Saturday, August 15, 2015

The Rugged Splendor of Glacier National Park

Spectacular, awe-inspiring, and rustic are the predominant words that come to mind when thinking of Glacier National Park. This park is an eyeful of majestic vistas. It is large in scope, filled with sights, smells, and sounds to delight those who like to hike, fish, kayak, and canoe. Or maybe for those who just want to take in the sights from the amazing, serpentine Going To The Sun Road which, as the name implies, climbs to heights you could not imagine a car going!   

For the uninitiated, this park in the northernmost reaches of Montana and crosses into Alberta, Canada where it is renamed the Waterton-Glacier International Peace Park. There is an eastern side and a western side to the park, and there are a large number of lakes that show off the magnificent blue of glacial waters. Yes, the glaciers are melting, and they have become far and few between. I learned from someone with authority that they will soon disappear; the last glacier is expected to be gone by the year 2020. It is a feast for the eyes, and well worth the journey to the top of our country to take in all that the Park has to offer. 

We spent much of our time hiking, specifically along or to Swiftcurrent, Josephine, and Grinnell Lakes, and to see various waterfalls which are always favorites of Clay’s.  The hike to remember was the Highline Trail which hugs a cliff side to a frightening drop on a trail that felt awfully narrow. Suffice to say it was narrow enough at points that the park has installed a cable for hikers to hold onto for security. I expected the trail to get wider and it never really did, so my adrenaline pumped for the duration. The Highline Trail is an 11 mile hike, and then you can take a park bus back to Logan Pass where you started. I was honest with myself after approximately two miles, however, realizing that these unbelievably magnificent views I was trying to enjoy were not going to get even more unbelievably magnificent, and I would be content to enjoy them in reverse direction on the way back. So turn around we did, hiking the two miles back much more confidently even though it was the very same trail I had just shuddered my way across.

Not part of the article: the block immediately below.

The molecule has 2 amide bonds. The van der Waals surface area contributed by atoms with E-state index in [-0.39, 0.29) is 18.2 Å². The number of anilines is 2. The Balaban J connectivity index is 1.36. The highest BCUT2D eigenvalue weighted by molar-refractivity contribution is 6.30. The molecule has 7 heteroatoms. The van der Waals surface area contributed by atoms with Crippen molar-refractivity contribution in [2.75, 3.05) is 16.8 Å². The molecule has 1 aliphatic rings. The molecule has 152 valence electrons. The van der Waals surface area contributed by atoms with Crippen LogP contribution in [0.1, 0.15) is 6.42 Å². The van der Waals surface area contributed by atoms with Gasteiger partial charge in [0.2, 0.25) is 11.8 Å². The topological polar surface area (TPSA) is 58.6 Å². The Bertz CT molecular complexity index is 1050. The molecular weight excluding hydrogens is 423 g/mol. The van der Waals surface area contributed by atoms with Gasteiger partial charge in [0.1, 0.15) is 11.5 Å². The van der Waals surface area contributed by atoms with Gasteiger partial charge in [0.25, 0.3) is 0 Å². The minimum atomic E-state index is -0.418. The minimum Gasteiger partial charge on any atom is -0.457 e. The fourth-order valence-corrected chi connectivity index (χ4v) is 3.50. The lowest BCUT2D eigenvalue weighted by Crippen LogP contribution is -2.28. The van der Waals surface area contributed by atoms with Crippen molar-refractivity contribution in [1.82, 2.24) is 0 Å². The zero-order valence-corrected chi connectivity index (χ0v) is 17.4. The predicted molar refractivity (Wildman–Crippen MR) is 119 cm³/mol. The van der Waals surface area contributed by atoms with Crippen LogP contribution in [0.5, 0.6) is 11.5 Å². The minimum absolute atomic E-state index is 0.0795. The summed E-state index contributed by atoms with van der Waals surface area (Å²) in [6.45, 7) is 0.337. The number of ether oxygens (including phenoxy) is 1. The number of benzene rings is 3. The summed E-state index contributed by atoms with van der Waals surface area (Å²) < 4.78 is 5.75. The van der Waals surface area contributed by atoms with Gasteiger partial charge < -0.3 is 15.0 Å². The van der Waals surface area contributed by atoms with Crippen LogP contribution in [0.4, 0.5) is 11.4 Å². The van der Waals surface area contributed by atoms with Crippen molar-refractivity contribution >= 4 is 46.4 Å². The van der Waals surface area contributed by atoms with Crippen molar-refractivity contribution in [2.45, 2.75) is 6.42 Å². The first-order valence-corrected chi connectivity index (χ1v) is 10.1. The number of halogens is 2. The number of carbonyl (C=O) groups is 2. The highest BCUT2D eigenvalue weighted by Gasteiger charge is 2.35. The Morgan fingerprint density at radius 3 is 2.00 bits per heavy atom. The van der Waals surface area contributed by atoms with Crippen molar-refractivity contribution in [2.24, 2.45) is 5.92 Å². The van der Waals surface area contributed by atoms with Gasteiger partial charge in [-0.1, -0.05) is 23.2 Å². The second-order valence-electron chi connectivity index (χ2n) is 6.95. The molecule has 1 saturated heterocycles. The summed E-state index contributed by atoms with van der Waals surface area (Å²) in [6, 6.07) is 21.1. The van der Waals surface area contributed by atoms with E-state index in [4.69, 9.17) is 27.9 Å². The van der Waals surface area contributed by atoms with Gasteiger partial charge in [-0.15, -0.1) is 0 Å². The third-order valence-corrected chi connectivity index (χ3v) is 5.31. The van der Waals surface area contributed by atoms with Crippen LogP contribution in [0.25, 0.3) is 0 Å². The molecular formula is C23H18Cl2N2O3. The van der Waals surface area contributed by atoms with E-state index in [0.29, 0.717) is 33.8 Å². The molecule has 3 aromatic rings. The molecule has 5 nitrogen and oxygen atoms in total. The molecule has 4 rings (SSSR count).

There is plenty of wildlife in Glacier National Park that you get to meet up close and personal. We encountered an adorable mountain goat on a hillside on the first half of the Highline Trail, only to meet the same mountain goat, looking more threatening and less adorable as it walked toward us on the trail as we headed back. There is barely room for a single person on this trail, let alone a person AND a mountain goat; one wrong step and either the goat or we fall off a mountainside into the abyss.  So Clay and I backed into a tiny nook on the rock side of the cliff, holding hands, and I heard Clay say “This is amazing; this is incredible” as the goat walked right past us within inches. I missed seeing this, of course, as my eyes were tightly closed but, once opened, I watched the goat continue on the trail we had just hiked and commenced breathing again. 

Can you see our friend, the billy goat?

Up Close and Personal

The payoff for these adventures was living out my occasional desire for thrill-seeking, enjoying indescribably beautiful vistas of mountains and valleys, and a sense of accomplishment that my common daily life does not frequently offer. If you are a nature lover, Glacier National Park should be in your travel plans for its fascinating and profound sights that make it worth the journey.

1 comment:

  1. Wow! I'll take my sweaty palms sitting at my computer reading your tale of adventure over walking along the Highline Trail. Thanks for making this possible.